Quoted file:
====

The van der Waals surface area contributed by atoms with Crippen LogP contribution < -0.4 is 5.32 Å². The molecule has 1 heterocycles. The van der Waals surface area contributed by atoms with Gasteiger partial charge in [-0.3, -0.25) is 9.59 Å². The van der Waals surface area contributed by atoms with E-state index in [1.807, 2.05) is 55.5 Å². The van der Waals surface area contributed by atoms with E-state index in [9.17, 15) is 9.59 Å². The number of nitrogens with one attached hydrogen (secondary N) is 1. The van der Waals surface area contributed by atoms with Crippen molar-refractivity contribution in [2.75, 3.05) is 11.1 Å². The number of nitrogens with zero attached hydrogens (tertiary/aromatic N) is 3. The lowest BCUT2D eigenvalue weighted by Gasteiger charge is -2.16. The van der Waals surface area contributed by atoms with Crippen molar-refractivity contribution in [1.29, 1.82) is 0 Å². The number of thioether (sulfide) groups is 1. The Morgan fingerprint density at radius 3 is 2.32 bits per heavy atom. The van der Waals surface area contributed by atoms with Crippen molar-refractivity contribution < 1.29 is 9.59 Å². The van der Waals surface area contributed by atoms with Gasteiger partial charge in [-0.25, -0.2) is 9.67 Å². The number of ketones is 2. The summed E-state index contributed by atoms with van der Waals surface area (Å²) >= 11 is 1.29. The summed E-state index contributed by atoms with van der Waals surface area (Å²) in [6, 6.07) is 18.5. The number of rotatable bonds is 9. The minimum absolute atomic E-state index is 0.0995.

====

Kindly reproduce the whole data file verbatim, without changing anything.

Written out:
The van der Waals surface area contributed by atoms with Crippen LogP contribution < -0.4 is 5.32 Å². The molecule has 1 heterocycles. The van der Waals surface area contributed by atoms with Gasteiger partial charge in [-0.3, -0.25) is 9.59 Å². The van der Waals surface area contributed by atoms with E-state index in [1.807, 2.05) is 55.5 Å². The van der Waals surface area contributed by atoms with E-state index in [9.17, 15) is 9.59 Å². The number of nitrogens with one attached hydrogen (secondary N) is 1. The van der Waals surface area contributed by atoms with Crippen molar-refractivity contribution in [2.75, 3.05) is 11.1 Å². The number of nitrogens with zero attached hydrogens (tertiary/aromatic N) is 3. The lowest BCUT2D eigenvalue weighted by Gasteiger charge is -2.16. The van der Waals surface area contributed by atoms with Crippen molar-refractivity contribution in [1.29, 1.82) is 0 Å². The number of thioether (sulfide) groups is 1. The Morgan fingerprint density at radius 3 is 2.32 bits per heavy atom. The van der Waals surface area contributed by atoms with Crippen molar-refractivity contribution < 1.29 is 9.59 Å². The van der Waals surface area contributed by atoms with Gasteiger partial charge in [-0.25, -0.2) is 9.67 Å². The number of ketones is 2. The summed E-state index contributed by atoms with van der Waals surface area (Å²) >= 11 is 1.29. The summed E-state index contributed by atoms with van der Waals surface area (Å²) in [6, 6.07) is 18.5. The number of rotatable bonds is 9. The minimum absolute atomic E-state index is 0.0995.